Merrill Lynch & Co. has agreed to pay $29.5 million to settle its portion of the claims litigation against a number of banks in the Enron bankruptcy case.
Under the deal, Merrill agreed not to seek $73.7 million in claims against the Enron Estate. However, the investment banking giant could receive about $10 million in other claims that were outside the settlement, according to the Associated Press.
Enron noted in its announcement that the settlement reflects that Merrill Lynch was involved in fewer transactions with Enron than certain of the other defendants in the “MegaClaims” litigation. Under its arrangement, Merrill did not admit liability or wrongdoing.
The Enron MegaClaims complaint involves claims that the banks aided and abetted breaches of fiduciary duties; aided and abetted fraud; and engaged in civil conspiracy. The suit also includes bankruptcy-based claims linked to equitable subordination; preferential and/or fraudulent transfers and the re-characterization of certain transactions.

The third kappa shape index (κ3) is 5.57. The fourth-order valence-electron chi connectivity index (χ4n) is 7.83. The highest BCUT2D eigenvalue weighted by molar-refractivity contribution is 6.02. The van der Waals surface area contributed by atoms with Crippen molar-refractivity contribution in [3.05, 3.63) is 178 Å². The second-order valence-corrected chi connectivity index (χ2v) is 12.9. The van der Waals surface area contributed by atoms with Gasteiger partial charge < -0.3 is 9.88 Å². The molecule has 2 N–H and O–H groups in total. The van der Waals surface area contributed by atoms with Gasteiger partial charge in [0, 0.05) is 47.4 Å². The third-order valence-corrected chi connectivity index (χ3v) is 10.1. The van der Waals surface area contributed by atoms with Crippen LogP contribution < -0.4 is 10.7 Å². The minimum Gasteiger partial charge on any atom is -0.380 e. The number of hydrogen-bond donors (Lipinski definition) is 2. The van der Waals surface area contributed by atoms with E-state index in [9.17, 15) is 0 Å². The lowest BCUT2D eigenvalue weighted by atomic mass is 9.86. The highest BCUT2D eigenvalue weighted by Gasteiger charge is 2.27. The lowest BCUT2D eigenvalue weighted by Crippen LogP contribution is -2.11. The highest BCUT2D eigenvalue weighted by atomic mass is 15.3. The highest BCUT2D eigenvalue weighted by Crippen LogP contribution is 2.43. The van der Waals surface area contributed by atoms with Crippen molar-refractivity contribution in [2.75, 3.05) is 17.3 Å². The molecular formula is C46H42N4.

“We are gratified with the progress we have made to bring the MegaClaims litigation with Merrill Lynch to a close and remain optimistic that the remaining financial institutions will put their Enron issues to rest,” said John J. Ray III, Enron’s president and board chairman.
The banks accused of failing to prevent the energy company’s collapse that still have active MegaClaims cases include Citigroup Inc., Deutsche Bank AG, Barclays PLC, and Fleet National Bank, Enron reported.
Last year, JPMorgan Chase & Co. agreed to pay Enron $350 million; Canadian Imperial Bank of Commerce agreed to pay $250 million; and Toronto Dominion Bank agreed to pay $70 million; according to the wire service. In May, Credit Suisse Securities LLC agreed to pay $90 million.